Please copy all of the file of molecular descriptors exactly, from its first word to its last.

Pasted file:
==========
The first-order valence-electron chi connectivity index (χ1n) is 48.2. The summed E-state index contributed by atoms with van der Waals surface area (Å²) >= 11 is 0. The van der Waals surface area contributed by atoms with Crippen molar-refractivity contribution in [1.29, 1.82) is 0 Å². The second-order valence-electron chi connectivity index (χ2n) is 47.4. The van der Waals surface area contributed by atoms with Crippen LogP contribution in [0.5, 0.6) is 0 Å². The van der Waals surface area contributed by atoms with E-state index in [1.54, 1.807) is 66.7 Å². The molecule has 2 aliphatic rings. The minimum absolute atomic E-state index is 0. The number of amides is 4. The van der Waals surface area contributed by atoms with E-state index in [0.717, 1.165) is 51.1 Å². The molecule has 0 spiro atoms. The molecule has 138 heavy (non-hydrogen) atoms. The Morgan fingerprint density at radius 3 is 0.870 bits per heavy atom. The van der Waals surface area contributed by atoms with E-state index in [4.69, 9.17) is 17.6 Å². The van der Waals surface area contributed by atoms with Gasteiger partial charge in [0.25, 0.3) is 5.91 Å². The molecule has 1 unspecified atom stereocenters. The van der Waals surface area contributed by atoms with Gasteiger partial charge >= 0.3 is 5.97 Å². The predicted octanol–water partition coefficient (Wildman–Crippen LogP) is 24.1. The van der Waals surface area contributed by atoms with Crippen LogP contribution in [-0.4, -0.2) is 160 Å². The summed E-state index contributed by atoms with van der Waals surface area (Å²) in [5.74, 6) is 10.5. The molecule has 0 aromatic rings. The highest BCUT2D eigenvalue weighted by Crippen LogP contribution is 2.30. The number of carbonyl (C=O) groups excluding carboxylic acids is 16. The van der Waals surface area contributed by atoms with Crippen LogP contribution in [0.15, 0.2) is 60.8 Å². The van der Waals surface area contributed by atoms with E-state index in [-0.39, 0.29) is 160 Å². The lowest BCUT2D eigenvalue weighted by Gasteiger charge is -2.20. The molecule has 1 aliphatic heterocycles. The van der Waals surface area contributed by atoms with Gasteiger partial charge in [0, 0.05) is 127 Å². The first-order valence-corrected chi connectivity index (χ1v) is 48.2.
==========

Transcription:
The first-order valence-electron chi connectivity index (χ1n) is 48.2. The summed E-state index contributed by atoms with van der Waals surface area (Å²) >= 11 is 0. The van der Waals surface area contributed by atoms with Crippen molar-refractivity contribution in [1.29, 1.82) is 0 Å². The second-order valence-electron chi connectivity index (χ2n) is 47.4. The van der Waals surface area contributed by atoms with Crippen LogP contribution in [0.5, 0.6) is 0 Å². The van der Waals surface area contributed by atoms with E-state index in [1.54, 1.807) is 66.7 Å². The molecule has 2 aliphatic rings. The minimum absolute atomic E-state index is 0. The number of amides is 4. The van der Waals surface area contributed by atoms with E-state index in [0.717, 1.165) is 51.1 Å². The molecule has 0 spiro atoms. The molecule has 138 heavy (non-hydrogen) atoms. The Morgan fingerprint density at radius 3 is 0.870 bits per heavy atom. The van der Waals surface area contributed by atoms with E-state index in [4.69, 9.17) is 17.6 Å². The van der Waals surface area contributed by atoms with Gasteiger partial charge in [0.25, 0.3) is 5.91 Å². The molecule has 1 unspecified atom stereocenters. The van der Waals surface area contributed by atoms with Gasteiger partial charge >= 0.3 is 5.97 Å². The predicted octanol–water partition coefficient (Wildman–Crippen LogP) is 24.1. The van der Waals surface area contributed by atoms with Crippen LogP contribution in [-0.4, -0.2) is 160 Å². The summed E-state index contributed by atoms with van der Waals surface area (Å²) in [5.74, 6) is 10.5. The molecule has 0 aromatic rings. The highest BCUT2D eigenvalue weighted by Crippen LogP contribution is 2.30. The number of carbonyl (C=O) groups excluding carboxylic acids is 16. The van der Waals surface area contributed by atoms with Crippen LogP contribution in [0.15, 0.2) is 60.8 Å². The van der Waals surface area contributed by atoms with E-state index in [-0.39, 0.29) is 160 Å². The lowest BCUT2D eigenvalue weighted by Gasteiger charge is -2.20. The molecule has 1 aliphatic heterocycles. The van der Waals surface area contributed by atoms with Gasteiger partial charge in [0, 0.05) is 127 Å². The first-order valence-corrected chi connectivity index (χ1v) is 48.2.